Julius Von Bismarck

The Creators Project: Nice place you have here, it looks like an inventor’s lab. Is that how you see yourself, as an inventor? Or as an artist?

Julius Von Bismarck: I studied design and visual communication at the University of Fine Arts, in Berlin, which was also really technological. But even before that I was fascinated by both science and art. During school I had physics class and arts class during my A-Levels and couldn’t really decide which way I wanted to go. So I found a really good place where I can follow both.

Why did you choose art and technology instead of visual communication?

Even when I was involved with visual communication, I was fascinated by art and technology. So I did graphic design as wel, but I looked for new challenges and I finally found my niche in art.

Let’s talk about your niche. You’re most famous for inventing the Fulgurator.

Yes. I have built many of versions of it. But this is the best one because it looks the most inconspicuous, like a camera. The first version looked like a gun. It is based on the way a camera works, but instead of making pictures it projects photos -- frozen moments thrust back into the world for split second. The joke about this work is that I can manipulate photos of others with this machine. I point this thing at an object and when someone is taking a picture of this object it will be manipulated without them knowing it. I can smuggle information into press photos, tourist photos, and so on. I’ve travelled the world with it trying to transmit visual messages.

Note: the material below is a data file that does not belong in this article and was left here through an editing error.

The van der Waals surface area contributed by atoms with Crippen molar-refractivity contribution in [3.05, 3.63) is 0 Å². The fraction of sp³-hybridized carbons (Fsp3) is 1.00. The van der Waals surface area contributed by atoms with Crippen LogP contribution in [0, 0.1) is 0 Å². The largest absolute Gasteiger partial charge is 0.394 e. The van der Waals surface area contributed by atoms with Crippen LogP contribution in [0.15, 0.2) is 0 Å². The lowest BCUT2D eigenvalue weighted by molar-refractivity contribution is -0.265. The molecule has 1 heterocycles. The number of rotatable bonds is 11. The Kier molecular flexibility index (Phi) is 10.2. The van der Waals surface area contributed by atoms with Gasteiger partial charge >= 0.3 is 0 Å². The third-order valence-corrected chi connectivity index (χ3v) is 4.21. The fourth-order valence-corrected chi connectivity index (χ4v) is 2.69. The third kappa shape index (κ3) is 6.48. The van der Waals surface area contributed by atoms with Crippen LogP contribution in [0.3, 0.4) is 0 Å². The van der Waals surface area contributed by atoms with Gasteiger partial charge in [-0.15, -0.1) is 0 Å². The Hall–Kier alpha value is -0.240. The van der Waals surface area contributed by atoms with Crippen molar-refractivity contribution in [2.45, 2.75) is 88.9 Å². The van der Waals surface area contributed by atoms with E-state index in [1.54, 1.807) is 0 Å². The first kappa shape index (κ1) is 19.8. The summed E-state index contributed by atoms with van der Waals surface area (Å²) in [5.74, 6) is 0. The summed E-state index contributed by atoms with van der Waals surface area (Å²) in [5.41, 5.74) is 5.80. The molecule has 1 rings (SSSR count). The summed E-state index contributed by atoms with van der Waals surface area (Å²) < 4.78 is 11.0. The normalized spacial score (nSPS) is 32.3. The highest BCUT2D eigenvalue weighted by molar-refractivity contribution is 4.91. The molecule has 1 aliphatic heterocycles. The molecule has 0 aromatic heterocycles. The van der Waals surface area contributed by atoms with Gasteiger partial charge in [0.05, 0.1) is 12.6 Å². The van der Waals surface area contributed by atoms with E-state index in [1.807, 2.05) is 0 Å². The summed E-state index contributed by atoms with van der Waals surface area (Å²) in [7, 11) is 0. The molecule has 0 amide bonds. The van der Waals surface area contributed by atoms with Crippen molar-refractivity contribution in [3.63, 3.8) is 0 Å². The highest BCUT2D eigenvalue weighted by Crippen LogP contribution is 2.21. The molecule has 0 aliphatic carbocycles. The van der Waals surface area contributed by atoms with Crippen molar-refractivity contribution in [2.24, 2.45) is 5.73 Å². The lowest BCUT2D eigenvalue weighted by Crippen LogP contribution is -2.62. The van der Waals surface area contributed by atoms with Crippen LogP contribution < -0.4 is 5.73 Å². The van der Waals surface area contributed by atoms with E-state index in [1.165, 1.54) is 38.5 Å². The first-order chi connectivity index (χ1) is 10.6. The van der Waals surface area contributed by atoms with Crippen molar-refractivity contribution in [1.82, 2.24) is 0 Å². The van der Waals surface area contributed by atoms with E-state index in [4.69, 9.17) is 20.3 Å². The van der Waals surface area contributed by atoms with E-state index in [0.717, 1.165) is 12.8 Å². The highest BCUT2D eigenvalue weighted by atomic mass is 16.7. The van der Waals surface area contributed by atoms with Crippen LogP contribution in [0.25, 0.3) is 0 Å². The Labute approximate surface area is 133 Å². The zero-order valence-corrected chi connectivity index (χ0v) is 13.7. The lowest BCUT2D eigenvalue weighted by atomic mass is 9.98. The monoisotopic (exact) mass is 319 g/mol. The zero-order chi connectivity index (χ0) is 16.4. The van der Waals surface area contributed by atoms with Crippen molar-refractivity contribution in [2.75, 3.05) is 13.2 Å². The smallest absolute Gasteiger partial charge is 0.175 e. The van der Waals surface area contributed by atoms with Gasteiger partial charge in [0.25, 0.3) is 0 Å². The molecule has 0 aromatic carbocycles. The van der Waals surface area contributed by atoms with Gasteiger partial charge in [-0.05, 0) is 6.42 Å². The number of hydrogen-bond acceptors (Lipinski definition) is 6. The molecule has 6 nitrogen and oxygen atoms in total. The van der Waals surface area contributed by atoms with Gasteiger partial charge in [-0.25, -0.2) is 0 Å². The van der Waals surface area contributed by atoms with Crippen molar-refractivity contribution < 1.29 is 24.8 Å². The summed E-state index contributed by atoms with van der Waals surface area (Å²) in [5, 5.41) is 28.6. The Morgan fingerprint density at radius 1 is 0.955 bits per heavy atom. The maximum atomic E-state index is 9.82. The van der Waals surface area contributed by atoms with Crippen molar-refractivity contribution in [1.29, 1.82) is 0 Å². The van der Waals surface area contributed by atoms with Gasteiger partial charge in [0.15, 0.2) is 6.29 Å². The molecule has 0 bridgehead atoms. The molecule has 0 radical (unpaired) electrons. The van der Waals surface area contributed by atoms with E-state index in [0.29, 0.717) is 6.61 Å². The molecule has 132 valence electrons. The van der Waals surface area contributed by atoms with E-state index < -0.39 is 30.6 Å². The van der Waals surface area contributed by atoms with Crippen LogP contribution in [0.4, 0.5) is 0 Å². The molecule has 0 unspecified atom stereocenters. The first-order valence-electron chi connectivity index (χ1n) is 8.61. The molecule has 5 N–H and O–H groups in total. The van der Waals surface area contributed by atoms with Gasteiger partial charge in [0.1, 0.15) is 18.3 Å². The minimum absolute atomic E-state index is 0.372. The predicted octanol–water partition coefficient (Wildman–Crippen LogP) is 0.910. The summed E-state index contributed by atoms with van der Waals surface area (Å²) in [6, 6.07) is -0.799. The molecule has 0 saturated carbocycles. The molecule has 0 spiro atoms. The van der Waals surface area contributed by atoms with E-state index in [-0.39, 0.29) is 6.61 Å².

Can you give us an example?

The first trial I did was when Obama had his speech in Berlin at the Siegessäule. I heard that he was coming and I thought, “perfect.” So I was on the lookout for content I could manipulate -- something that could be embedded in the picture.

Aren’t you afraid that this technique could be misused?

Sure. I have had plenty of sleepless nights. At the end I can’t prevent it even if I have the patent on it. I get offers from different advertising companies that offer me a lot of money for it, but my intention is for it to present the opposite perspective.

How does the inside work?

The camera is nearly completely normal but with a few changes. I just changed the backside. There is now a little mirror, which I engraved with a laser. On the back there is a flash and the thing that looks like a flash is just fake to distract other photographers. It also hides all the electronics that are necessary for this machine. In fact, the apparatus is not high tech; it could have been constructed 50 years ago. It works with analog as well as digital cameras. This version looks like a press camera so I can sneak it into press conferences.

The time it takes for technology to become obsolete is perpetually increasing. How does that affect your artistic development? T

he amount of stuff I can use will get bigger and bigger. In the future, I will combine old equipment with new stuff and try to reflect upon the push and pull between the two. I think every piece of technology that is being developed has to be questioned. Every invention is sort of a political statement. If I construct a machine that is able to change the world, then as the inventor I have to be able to support that change.